Navajo-Hopi Nations,Flagstaff & Winslow News
Sat, Sept. 19

Kayenta Township buys new fire truck

The Kayenta Volunteer Fire Department proves to be a critical asset to the community, operating with the full support of the Kayenta Township.

At one time, area businesses and entities, such as the Navajo Housing Authority (NHA), the Kayenta Unified School District, the local grocery store and other organizations paid fire dues in order to pay for the operation of the fire department.

Andre Cordero, Kayenta Township town manager, said the work the volunteer firefighters do for the township is irreplaceable and crucial.

"We recently finished painting the fire department building and we are happy to give support to such an essential part of our community," Cordero said.

Volunteer Firefighter Capt. Odie Peshlakai said the Kayenta Township purchased a fire truck for the department. The department can now respond to calls within an 80-mile radius. He explained that becasue of a mutual agreement with surrounding communities like Monument Valley, Utah, and Bluff, Utah, the fire department can now respond to emergency situations in those communities as well.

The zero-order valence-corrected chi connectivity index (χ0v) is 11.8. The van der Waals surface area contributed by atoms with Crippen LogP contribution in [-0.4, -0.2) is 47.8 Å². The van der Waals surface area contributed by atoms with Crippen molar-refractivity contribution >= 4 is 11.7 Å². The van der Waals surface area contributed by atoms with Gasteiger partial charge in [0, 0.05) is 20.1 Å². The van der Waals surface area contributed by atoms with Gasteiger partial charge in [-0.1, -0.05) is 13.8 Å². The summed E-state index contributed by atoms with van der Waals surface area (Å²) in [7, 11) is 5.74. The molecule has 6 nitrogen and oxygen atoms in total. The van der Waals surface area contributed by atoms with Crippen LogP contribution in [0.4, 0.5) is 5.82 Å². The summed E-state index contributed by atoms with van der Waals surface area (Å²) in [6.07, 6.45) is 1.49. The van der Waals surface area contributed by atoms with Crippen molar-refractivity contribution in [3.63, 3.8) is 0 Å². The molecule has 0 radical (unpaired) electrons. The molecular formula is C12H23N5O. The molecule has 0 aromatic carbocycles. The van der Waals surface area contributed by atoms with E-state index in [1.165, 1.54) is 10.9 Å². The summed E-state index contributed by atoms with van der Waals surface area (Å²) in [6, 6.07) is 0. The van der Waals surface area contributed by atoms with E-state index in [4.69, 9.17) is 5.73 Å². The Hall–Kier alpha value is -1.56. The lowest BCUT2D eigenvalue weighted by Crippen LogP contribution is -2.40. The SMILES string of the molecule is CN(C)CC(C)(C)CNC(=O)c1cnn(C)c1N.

"The fire department can go without calls for several weeks, then all of a sudden be handling back-to-back calls for a couple of days straight," said Peshlakai. "The types of calls vary from search and rescues, to accidents, to fires."

Peshlakai said last week, the fire department responded to a roll-over involving a truck hauling a stock trailer full of cows on U.S. Highway 160 near Dennehotso, Ariz.

"We had to cutoff the top portion of the stock trailer to release the trapped livestock. About five cows were dead and six were injured," said Peshlakai. "We were on the scene for about seven hours."

Firefighters immediately contacted Clyde McBride, director of the Career and Technical Education Program at Monument Valley High School, to assist the firefighters.

"They were able to save two cows that night," Peshlakai said.

Kayenta resident April Slivers recognized the sacrifices the volunteers make.

"All the volunteer firefighters aren't paid, they do this all on their personal time," said Slivers. "What would happen if they weren't here? Who would put out fires? They are an integral part of the community."

Peshlakai acknowledged the efficiency of his personnel.

"My crew saves lives, they don't hesitate, they're capable of thinking on their feet and are able to make quick decisions and turn tough situations around," Peshlakai said.

The fire department is seeking volunteers. More information is available from the Kayenta Township at (928) 697-8451.

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